On April 13, UC San Diego announced a series of initiatives that it will take to prevent racial harassment incidents such as 2010’s infamous Compton Cookout. The creation of a community outreach program and an office for the prevention of harassment and discrimination were among the steps announced by the university. The initiatives are part of a settlement with the federal departments of Justice and Education who may have initiated a lawsuit had the university failed to address the problem.
“We salute UCSD for taking these steps and we hope the entire school community learns from this experience and works together to overcome ignorance and tolerance,” commented Russlynn Ali, assistant secretary for the Education Department’s Office for Civil Rights, in an article by the Los Angeles Times.
The most well-known instances of racial harassment that have plagued UCSD have come in the form of sightings of KKK-style hoods worn by individuals, a noose left behind in the library and the Compton Cookout that was held during Black History Month. On college campuses, themed parties are held by student organizations almost on a frequent basis, but one event that crossed the line and drew national criticism was the Compton Cookout party. Women who were invited were told to dress as “ghetto chicks.”
The Facebook invitation took it a step further and in about 150 words described exactly what a ghetto chick looked like, stating, “Ghetto chicks usually have gold teeth, start fights and drama, and wear cheap clothes… They look and act similar…and speak very loudly, while rolling their neck, and waving their finger in your face. The object is for all you lovely ladies to look, act and essentially take on these ‘respectable’ qualities throughout the day.”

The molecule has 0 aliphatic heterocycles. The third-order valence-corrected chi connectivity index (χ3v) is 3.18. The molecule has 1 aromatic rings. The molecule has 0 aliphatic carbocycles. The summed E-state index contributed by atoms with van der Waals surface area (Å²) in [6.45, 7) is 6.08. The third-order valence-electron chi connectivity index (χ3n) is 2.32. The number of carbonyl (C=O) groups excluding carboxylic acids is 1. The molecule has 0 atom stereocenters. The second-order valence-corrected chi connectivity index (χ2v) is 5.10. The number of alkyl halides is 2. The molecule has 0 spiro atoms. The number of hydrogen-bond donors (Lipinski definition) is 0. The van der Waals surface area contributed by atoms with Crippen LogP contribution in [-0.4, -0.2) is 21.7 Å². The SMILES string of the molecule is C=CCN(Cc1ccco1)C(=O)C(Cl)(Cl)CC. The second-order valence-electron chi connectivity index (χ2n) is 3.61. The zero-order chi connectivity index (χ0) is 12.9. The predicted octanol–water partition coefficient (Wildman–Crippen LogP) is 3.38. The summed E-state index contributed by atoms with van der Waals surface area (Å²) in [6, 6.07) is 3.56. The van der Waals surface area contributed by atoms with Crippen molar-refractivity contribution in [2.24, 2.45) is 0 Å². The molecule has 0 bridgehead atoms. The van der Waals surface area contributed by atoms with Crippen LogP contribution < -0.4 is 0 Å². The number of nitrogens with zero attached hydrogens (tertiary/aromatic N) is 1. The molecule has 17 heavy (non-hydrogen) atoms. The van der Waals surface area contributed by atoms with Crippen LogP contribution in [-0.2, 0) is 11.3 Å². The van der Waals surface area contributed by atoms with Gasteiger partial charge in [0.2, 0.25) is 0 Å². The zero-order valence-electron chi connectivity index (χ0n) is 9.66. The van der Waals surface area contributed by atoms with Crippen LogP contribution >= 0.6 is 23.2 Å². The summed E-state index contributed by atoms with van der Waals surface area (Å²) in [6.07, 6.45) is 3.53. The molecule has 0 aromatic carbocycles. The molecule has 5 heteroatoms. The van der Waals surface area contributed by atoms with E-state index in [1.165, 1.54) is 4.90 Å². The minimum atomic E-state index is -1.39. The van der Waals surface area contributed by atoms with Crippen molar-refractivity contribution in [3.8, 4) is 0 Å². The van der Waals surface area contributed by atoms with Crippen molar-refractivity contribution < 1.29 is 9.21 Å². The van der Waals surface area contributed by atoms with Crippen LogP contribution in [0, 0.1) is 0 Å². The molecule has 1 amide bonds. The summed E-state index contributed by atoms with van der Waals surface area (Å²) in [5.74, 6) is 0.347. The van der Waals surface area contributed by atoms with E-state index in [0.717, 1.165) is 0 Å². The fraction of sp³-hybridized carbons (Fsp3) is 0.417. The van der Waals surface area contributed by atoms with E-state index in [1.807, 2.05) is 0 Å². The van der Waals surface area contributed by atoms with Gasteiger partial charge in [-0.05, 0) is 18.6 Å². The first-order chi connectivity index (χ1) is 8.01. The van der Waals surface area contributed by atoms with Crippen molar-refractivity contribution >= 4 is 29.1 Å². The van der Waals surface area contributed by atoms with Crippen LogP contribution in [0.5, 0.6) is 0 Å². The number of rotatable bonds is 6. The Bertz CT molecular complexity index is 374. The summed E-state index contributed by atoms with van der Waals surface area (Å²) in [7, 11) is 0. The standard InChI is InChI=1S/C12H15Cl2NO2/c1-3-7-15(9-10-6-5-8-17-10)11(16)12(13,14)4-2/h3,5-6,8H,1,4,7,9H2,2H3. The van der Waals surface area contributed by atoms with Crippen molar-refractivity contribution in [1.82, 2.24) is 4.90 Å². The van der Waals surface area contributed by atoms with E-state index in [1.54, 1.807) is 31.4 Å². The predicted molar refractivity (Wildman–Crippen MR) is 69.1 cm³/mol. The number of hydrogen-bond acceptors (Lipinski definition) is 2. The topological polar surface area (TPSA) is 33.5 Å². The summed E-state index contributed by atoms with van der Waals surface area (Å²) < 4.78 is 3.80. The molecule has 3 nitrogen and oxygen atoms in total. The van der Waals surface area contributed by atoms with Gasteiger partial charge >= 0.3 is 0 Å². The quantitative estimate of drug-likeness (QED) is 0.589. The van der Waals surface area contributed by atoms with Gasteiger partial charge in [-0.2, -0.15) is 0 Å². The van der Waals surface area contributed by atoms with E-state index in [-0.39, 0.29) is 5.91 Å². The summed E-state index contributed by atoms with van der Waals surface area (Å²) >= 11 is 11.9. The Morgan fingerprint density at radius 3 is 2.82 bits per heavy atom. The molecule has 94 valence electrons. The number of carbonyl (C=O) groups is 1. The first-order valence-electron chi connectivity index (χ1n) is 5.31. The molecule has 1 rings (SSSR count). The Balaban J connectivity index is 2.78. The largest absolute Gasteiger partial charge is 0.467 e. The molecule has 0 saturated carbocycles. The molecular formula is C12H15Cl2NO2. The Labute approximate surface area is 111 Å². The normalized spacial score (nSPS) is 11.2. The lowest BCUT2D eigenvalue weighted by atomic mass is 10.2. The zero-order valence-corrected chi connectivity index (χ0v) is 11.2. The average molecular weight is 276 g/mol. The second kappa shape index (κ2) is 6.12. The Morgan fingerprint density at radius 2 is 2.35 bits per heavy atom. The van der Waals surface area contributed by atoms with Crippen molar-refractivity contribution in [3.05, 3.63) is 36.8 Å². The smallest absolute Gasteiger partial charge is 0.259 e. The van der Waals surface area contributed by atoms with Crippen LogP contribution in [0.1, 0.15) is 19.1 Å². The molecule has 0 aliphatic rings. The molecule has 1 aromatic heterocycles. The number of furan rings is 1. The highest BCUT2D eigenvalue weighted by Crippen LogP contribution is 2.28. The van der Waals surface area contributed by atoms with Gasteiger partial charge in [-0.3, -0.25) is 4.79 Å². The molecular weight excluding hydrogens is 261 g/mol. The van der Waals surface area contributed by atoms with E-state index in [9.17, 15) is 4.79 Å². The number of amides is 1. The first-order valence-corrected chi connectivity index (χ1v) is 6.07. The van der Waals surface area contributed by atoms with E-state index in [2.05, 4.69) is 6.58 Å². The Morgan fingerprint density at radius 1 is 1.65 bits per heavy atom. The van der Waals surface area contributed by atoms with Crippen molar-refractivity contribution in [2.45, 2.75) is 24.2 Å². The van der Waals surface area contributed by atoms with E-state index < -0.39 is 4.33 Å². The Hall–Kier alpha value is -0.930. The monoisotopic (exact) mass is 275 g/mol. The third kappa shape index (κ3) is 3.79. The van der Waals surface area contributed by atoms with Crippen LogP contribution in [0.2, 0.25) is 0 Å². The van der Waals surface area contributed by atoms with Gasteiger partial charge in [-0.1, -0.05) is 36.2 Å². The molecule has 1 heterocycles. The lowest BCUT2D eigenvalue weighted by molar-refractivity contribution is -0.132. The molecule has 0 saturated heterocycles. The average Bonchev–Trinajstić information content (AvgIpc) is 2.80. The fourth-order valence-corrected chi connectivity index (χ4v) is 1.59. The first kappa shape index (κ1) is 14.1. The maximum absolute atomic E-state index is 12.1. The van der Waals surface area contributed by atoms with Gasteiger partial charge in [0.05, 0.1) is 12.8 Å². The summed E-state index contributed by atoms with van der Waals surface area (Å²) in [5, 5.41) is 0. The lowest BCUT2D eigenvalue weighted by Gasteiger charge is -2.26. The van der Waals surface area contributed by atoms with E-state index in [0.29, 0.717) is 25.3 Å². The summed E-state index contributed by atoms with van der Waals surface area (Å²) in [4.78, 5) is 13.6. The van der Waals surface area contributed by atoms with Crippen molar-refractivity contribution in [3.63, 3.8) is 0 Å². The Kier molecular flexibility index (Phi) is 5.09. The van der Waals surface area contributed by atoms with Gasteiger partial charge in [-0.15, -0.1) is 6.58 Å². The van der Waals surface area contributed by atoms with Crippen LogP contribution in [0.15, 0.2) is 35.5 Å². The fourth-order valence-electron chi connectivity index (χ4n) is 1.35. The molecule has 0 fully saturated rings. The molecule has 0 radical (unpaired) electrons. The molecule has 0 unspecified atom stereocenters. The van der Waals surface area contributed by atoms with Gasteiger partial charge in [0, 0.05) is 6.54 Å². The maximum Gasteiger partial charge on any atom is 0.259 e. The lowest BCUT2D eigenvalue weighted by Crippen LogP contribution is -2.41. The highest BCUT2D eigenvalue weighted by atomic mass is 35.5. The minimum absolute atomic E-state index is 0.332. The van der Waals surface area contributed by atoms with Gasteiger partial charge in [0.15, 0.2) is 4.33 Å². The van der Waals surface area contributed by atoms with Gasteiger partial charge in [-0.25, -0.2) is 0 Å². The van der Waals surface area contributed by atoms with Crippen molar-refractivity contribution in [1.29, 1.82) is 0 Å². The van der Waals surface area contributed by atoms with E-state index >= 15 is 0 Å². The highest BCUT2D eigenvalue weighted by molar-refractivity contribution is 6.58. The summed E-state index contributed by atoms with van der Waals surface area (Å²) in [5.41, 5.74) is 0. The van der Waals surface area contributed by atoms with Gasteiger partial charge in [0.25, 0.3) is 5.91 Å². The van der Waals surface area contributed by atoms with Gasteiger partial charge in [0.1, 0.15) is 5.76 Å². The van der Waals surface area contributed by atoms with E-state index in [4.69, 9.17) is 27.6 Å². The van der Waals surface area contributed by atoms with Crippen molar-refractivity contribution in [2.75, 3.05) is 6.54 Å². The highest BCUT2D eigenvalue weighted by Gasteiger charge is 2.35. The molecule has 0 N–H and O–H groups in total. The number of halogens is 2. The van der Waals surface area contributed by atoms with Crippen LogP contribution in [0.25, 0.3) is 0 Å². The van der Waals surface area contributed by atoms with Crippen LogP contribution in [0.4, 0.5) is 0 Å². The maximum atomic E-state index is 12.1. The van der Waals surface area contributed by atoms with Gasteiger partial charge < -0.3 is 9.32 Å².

“As a woman in a collegiate sorority, I personally would be embarrassed to participate in such a demeaning event. I understand that these students just want to have fun; however, college is preparing these men [and women] to enter a workforce that requires diversity and social sensitivity,” stated Breann Lange, a third-year UC Riverside student.
Student Edgar Quezada disagreed, noting that the event was probably not created with the intention of harming others. “Everyone is going to joke around. For example, the ‘Compton Cookout.’ It just depends on how everyone sees it; I see it as joking around [while] others will see it as ignorance—it’s just all opinions.”
But this was not the only racial harassment case on the campus that month; only a few days later, members of a satirical campus organization made racist comments on a UCSD student TV program which prompted the university to suspend funds for over 30 student media outlets. That same year, a noose was discovered hanging in the library. Currently, less than 2 percent of the student population at UCSD is of African American descent. These remarks and actions are what influenced lawmakers in Sacramento and former State Assemblyman Isadore Hall III (D-Compton) to call on UCSD to take action.
“Joking about things like being ‘ghetto’ in day to day life can be argued as normal. This doesn’t make it ok, but it still happens. But when this type of behavior becomes a part of a university’s environment, I feel like a line is crossed,” remarked fourth-year student Paige Galvan. “Being part of the university system, it is sad to see that people are still ignorant to the impact words and actions have. I’m glad that UCSD is making strides to open the eyes of its students and offer a voice to those who feel harassed.”